When Paula D’Arcy lost her husband and young daughter in a drunk-driving accident back in 1975, as you can imagine, she thought her life was over. Only in her twenties at the time she was a young wife and mother and pregnant with another child. “I was young, my arms filled with dreams,” she writes in her book, A New Set of Eyes, “my heart innocent and trusting. Then the reality that I alone had survived. Their lives were over. And my heart’s vigil as that knowing cut through me, appearing to be powerful and consuming.”
Life is filled with uncertainties, is it not? Paula had no idea the tragic fate awaiting her on that day many years ago, any more than you and I can predict what awaits us tomorrow or the next day, good or bad. Wake up on any given day and the headlines will be filled with events that too often catch us off guard; for despite our best efforts at creating stability and predictability life is at best, as it always has been, a topsy-turvy experience. So how do we maintain our sanity in such an uncertain world? What is there to cling to, what and who can we depend on?
For Paula D’Arcy the answer eventually became clear when she began to realize that the only real certainty that exists is God, but not just in some sort of intellectual belief of simply knowing about God, but in actually “knowing” Him.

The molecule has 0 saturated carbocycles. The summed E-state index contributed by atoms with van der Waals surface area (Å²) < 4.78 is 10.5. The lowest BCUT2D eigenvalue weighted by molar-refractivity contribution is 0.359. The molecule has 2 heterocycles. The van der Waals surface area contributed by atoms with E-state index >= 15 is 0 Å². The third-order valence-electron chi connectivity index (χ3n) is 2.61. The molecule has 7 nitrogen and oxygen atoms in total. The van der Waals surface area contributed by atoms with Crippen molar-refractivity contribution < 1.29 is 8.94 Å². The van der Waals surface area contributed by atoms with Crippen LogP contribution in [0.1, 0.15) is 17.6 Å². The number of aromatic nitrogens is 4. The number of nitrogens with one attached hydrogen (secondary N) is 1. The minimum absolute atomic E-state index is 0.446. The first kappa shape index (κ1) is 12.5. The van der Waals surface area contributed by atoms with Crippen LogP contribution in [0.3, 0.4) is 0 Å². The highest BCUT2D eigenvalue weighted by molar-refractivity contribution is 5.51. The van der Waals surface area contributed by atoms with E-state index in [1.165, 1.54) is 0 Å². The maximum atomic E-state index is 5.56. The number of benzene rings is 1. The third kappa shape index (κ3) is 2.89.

Oswald Chambers writes, “We are uncertain of the next step, but we are certain of God. If we are only certain in our beliefs,” he explains, “we get dignified and severe and have the ban of finality about our views; but when we are rightly related to God, life is full of spontaneous, joyful uncertainty and expectancy.”
Knowing “about” God has certainly influenced my own belief “in” God, yet I have to say that the deepening of my faith – to actually “know” God – has had little to do with any sort of philosophical, intellectual, or religious belief system. Rather I, like Paula D’Arcy and Oswald Chambers, through the years have come to know God by experiencing Him, and through that experience realizing He is the only certainty that actually exists – and the only certainty any of us ever really needs.